In the past, kings were regarded as beings that connected people and the heavens. As kings were viewed as sacred beings, providing the principles and standards for the world under the heavens’ commands, they were able to assume the authority to govern over everything that concerned human beings. The term, “royal family,” refers to the king and his family. To be more specific, it refers to the king and his blood descendants, and their mothers. The royal line is connected solely by blood, and because kings were revered due to sanctity, the royal line was also viewed as sacred. Thus, the descendants of the bloodline of the kings and their mothers were not merely family members of the most powerful, but symbolized something more significant, and they were called the royal family..

Across the ages and in all countries of the world, the king was a man of power, and this was also the case for the kings and the royal family of Joseon. Most kings equated themselves as their sovereign state, and felt entitled to the wealth and luxuries gained through their power. However, this was not the case in Joseon. The members of the royal family of the Joseon Dynasty enjoyed extravagant living in the royal palaces, but the objective of such lifestyle was limited to demonstrating the authority of the king, and they even pursued simplicity. There was an exception to this practice of enjoying wealth with a sense of restraint, and it was books.

Joseon was a country of literature. In addition to those with power and the inTELectuals, even commoners enjoyed reading books. People possessed and read a wide variety of books, and books that disappeared from China could be seen in Joseon. Books produced in Joseon were well-known for having been made with quality paper and bound firmly. When books were destroyed during war and other events, they were restored using the national capacity to the fullest, as a way to overcome the devastation of war.

The most outstanding Joseon books are indisputably the books of the Joseon royal family. The rulers of Joseon did not hide their strong desires for books. They ordered skilled artisans to make books using paper of the finest quality. In the case of scriptures and important books, woodblocks or print were used to mass-produce such books, without any omissions and errors, and they were bestowed upon the provinces and vassals. The kings of Joseon believed that it was their role to provide top-quality books to others.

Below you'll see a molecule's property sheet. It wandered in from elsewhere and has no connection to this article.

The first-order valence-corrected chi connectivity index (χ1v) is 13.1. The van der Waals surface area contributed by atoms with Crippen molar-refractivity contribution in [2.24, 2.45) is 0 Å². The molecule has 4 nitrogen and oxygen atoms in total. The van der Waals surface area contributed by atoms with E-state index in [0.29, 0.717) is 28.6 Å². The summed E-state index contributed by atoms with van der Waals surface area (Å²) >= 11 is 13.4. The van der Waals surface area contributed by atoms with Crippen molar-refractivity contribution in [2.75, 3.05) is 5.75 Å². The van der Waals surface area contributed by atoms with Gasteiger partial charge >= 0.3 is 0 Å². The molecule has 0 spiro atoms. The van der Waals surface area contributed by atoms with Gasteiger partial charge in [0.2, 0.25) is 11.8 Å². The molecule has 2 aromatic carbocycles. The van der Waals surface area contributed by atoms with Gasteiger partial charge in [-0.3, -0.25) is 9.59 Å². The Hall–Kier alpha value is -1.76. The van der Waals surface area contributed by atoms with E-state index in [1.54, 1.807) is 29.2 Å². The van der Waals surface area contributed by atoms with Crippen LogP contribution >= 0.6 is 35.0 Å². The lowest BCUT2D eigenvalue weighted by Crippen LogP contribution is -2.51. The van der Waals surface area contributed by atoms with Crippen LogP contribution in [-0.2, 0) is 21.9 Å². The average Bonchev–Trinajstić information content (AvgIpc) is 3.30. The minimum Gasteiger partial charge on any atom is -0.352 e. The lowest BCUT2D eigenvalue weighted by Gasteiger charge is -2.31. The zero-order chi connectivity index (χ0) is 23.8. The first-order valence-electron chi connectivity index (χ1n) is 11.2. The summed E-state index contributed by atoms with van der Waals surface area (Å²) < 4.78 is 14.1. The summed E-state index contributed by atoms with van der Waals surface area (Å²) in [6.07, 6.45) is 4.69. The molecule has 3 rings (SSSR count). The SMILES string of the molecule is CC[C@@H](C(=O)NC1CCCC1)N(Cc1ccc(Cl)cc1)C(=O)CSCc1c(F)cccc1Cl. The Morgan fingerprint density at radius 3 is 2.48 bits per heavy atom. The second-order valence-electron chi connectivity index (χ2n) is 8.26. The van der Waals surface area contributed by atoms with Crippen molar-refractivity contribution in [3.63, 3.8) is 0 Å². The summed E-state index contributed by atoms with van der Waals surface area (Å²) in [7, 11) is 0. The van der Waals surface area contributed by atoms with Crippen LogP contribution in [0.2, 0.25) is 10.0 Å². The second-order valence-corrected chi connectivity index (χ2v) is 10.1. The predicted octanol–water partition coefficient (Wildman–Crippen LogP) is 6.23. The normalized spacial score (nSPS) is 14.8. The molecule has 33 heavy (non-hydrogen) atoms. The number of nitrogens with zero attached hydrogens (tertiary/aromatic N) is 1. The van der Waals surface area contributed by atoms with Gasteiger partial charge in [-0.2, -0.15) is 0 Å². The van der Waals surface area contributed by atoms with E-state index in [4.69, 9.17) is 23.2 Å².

The Joseon royal family’s interest in books resulted in creative writing and records, and an abundance of diverse records were made for 500 years from the founding of Joseon until its collapse. 󰡔Joseon wangjo sillok (The Annals of the Joseon Dynasty), Seungjeonwon ilgi (The of Royal Secretariat)󰡕, and various uigwe (The Royal Protocols of the Joseon Dynasty) are examples of such records. These records are not only accurate and detailed, but they were also strictly stored through the dynasty, and thus are the culmination of the book culture of the Joseon royal family. Moreover, a storage was built to store the annals and other important books. The book storage, managed by government officials, was built in a remote area with rugged terrains so that they may be kept safe in the event of war, and soldiers were assigned to guard the storage as a way to prevent other mishaps and accidents. The stored books were removed from storage to be aired and dried, and this was performed at a specific time of the year. In addition, a law setting forth the procedures for taking out and viewing the books was also enacted for observation. All of these administrative matters can be seen in Poswaeilgi (Daily Records of (Book) Airing) and Sillokhyeongjian.

The books of the Joseon royal family are of the finest quality in terms of material and content. Furthermore, they also provide insight into the Joseon royal family and the state’s attitude toward protecting books through strict storage measures. The book culture of the Joseon royal family is arguably one of the best parts of Joseon culture.